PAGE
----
Children Education

Saussure, Wittgenstein and Harvey Sacks

Saussure, Wittgenstein and Harvey Sacks did not prepare lectures. They went straight into the classroom and started to talk. Of course they were teaching in universities to young grown-ups who already had a stock of knowledge picked up from schools. However, the way that these three men worked must have come as something of a shock to their students. They were all treated as researchers, continuously picking up new thoughts and possibilities as they went along, being free to be able to think and make notes about what was being said and sometimes to respond in their own ways to their teachers.

These three men treated every lecture as a continuation of ongoing discoveries. I was particularly impressed by Wittgenstein, who thought out loud and often showed his feelings and frustration because the work he was doing was so hard. It must have been very encouraging for his students that the great man could also suffer as they suffered when they came across blocks as all researchers do.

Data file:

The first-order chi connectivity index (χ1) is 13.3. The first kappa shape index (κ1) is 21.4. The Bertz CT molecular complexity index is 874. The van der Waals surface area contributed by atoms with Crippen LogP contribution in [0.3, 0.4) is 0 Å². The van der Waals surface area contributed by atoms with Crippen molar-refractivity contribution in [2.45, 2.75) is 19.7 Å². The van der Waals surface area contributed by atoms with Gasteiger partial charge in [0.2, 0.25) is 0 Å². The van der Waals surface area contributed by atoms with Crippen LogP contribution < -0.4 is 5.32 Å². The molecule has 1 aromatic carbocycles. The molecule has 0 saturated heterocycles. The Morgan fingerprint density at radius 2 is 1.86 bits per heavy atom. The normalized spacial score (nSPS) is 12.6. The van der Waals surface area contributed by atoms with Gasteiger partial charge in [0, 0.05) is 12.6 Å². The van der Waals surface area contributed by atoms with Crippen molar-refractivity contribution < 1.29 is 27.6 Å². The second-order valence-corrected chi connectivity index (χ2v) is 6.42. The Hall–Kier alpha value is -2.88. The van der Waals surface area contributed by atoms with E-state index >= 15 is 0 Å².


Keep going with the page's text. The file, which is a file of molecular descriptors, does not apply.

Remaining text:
How I envied that method when I first found out about it! I would love to have sat at Sacks’ feet and heard everything straight from his mouth! However at that time my university degree was behind me and I was in South America with my young family and I didn’t know about Sacks until decades later.

Another unorthodox aspect of such teaching was that all three men published very few books. They were too busy thinking and learning. Indeed, Saussure’s students took on the task, after his death, to put together from notes taken during lectures and publish what they had learned from him. Similarly, one of Harvey Sacks women students, Gail Jefferson, had the foresight to tape-record and transcribe most of his lectures and published them in a hefty volume. Introductions to each of the two parts were written by Sacks’ close friend and colleague, Emanuel A. Schegloff.

Clearly, such a method would not be suitable for children. They need more guidance, but nevertheless, education would work better when children were encouraged to take part themselves instead of having to be talked at instead of with. The best teachers have always done that as I have heard from my own children and others who experienced the same approach. You can’t put teaching into a straitjacket and expect to produce creative and enthusiastic pupils for the benefit of all our futures.